Davis, Jefferson

Davis, Jefferson: (n) man who served as president of the Confederacy throughout its existence.

I’m not brave.

I am not a warrior for the truth.

I am not the kind to run up, state my opinion and stand my ground.

I prefer to appear from behind with a squirt gun, spray everyone and scamper away.

But there are certain things that elevate my consciousness, stimulate my “god-image” and demand that I build a fortress.

I spent most of my adult life living in the American South.

On one occasion, I overheard a gentleman talking about hosting a “minstrel show” in the community. I immediately assumed I misunderstood what he said, but when he sounded it out for me slowly, I realized that he intended on producing a program that was begun in the Confederacy after the Civil War, which allowed white people to dress up in blackface and make fun of the Negroes.

I was confused.

I thought minstrel shows had been outlawed years ago.

Now, here was the word, flying through the air as if it had wings.

For a moment I was emblazoned with a ready hostility—but still, tepidly opined, “Aren’t those illegal?”

The man became indignant and explained that minstrel shows were part of the heritage of the South and gave the people in that region a sense of pride over what had been pursued attempted by President Jefferson Davis and all the Rebels.

“What was that?” I asked.

“Freedom,” he replied.

Even if I were to buy in to the idea that Robert E. Lee, Stonewall Jackson and Jefferson Davis were just trying to “protect their way of life,” I would still be left with a stark anomaly.

If the Civil War was all about “state’s rights,” standing up to Washington, D. C., and not being pushed around anymore, why not just free the slaves and change the dynamic?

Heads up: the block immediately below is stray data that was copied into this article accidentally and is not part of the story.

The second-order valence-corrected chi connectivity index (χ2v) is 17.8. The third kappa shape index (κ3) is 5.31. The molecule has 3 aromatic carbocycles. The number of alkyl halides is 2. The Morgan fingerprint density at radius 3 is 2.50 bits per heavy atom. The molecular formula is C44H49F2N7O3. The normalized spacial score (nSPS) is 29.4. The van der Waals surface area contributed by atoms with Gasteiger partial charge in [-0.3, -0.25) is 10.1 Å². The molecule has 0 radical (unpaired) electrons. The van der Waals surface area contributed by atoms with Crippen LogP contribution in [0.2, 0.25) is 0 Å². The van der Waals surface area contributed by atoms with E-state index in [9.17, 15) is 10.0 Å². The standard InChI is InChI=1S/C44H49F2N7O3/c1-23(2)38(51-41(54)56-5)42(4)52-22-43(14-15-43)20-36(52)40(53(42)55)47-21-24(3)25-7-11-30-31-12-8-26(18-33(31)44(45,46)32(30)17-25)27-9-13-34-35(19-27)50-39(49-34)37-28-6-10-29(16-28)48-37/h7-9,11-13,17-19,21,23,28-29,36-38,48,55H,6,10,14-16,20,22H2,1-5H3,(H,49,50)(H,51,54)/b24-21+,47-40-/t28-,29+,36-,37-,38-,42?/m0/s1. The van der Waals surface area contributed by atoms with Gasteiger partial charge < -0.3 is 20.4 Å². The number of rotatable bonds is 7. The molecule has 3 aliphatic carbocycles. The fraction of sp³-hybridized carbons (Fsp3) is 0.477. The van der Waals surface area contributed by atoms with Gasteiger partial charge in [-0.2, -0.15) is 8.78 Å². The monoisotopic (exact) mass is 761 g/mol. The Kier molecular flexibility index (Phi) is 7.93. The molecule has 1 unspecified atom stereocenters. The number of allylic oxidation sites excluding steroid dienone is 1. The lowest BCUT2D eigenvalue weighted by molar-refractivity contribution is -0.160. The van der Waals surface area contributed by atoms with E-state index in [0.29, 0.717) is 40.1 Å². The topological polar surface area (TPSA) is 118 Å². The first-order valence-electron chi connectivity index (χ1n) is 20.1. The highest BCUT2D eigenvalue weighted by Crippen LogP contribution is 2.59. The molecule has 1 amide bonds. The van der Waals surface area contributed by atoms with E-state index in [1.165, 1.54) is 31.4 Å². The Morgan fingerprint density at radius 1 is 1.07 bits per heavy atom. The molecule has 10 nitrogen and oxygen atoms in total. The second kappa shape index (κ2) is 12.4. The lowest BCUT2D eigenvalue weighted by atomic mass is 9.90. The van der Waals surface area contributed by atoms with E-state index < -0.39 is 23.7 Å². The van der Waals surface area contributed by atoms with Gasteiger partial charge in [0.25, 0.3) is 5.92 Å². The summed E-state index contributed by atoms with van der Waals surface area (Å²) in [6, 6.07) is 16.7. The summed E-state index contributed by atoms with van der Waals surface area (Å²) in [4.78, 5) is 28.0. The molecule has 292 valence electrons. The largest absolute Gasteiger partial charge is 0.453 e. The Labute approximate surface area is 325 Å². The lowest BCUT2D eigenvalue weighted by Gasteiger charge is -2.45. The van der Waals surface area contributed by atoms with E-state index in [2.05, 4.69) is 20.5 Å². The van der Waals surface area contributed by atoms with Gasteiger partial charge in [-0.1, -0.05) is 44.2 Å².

If it really wasn’t a malicious adventure to keep four million kidnapped human beings in chains and forced labor, why not just take the higher ground and convince the entire world that you were merely out to sanctify your choices instead of imprison human flesh?

Jefferson Davis was not a nice man.

I suppose if you sat down and had a drink with him and shared some boiled crawdads, you might find him amiable.

But on the inside was a greedy, corrupt man who insisted that black humans were mongrels and needed white people to help them reason.

And he did all of this standing in front of a church, holding a Bible in his hand.

David

David: (n) a king of Israel.

Faith might occasionally be interesting if it weren’t so damn religious.

Rather than being a state of spirit, where we seek to know ourselves better and understand God by loving other people, it is turned into a mortuary, where we sit and perform all sorts of religious exercises that make yoga appear to be not such a stretch.

One of the more interesting characters in the Bible is David.

He’s not interesting because he prays, and he’s not fascinating because he wanted to build God’s temple.

He’s intriguing because any time, day or night, when he removes his human will from religious pursuit, he goes to town—just a’sinnin’ away.

David knew how to repent. That’s how he pleased God.